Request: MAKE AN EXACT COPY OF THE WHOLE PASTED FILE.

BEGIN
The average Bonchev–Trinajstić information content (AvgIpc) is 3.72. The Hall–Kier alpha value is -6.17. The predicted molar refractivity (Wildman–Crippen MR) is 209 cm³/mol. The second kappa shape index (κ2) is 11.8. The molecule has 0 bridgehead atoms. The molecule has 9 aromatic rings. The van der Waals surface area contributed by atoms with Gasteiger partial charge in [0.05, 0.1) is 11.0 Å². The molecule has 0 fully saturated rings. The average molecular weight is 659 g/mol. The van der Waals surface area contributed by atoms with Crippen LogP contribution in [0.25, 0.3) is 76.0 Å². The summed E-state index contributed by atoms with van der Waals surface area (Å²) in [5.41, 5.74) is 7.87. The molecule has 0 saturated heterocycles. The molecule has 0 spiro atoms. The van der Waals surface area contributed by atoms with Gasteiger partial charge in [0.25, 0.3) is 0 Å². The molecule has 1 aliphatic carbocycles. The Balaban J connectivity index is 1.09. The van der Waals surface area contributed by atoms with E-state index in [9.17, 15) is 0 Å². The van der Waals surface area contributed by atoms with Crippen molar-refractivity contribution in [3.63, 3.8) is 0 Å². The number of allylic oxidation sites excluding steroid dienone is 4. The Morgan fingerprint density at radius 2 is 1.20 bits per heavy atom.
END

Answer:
The average Bonchev–Trinajstić information content (AvgIpc) is 3.72. The Hall–Kier alpha value is -6.17. The predicted molar refractivity (Wildman–Crippen MR) is 209 cm³/mol. The second kappa shape index (κ2) is 11.8. The molecule has 0 bridgehead atoms. The molecule has 9 aromatic rings. The van der Waals surface area contributed by atoms with Gasteiger partial charge in [0.05, 0.1) is 11.0 Å². The molecule has 0 fully saturated rings. The average molecular weight is 659 g/mol. The van der Waals surface area contributed by atoms with Crippen LogP contribution in [0.25, 0.3) is 76.0 Å². The summed E-state index contributed by atoms with van der Waals surface area (Å²) in [5.41, 5.74) is 7.87. The molecule has 0 saturated heterocycles. The molecule has 0 spiro atoms. The van der Waals surface area contributed by atoms with Gasteiger partial charge in [0.25, 0.3) is 0 Å². The molecule has 1 aliphatic carbocycles. The Balaban J connectivity index is 1.09. The van der Waals surface area contributed by atoms with E-state index in [9.17, 15) is 0 Å². The van der Waals surface area contributed by atoms with Crippen molar-refractivity contribution in [3.63, 3.8) is 0 Å². The number of allylic oxidation sites excluding steroid dienone is 4. The Morgan fingerprint density at radius 2 is 1.20 bits per heavy atom.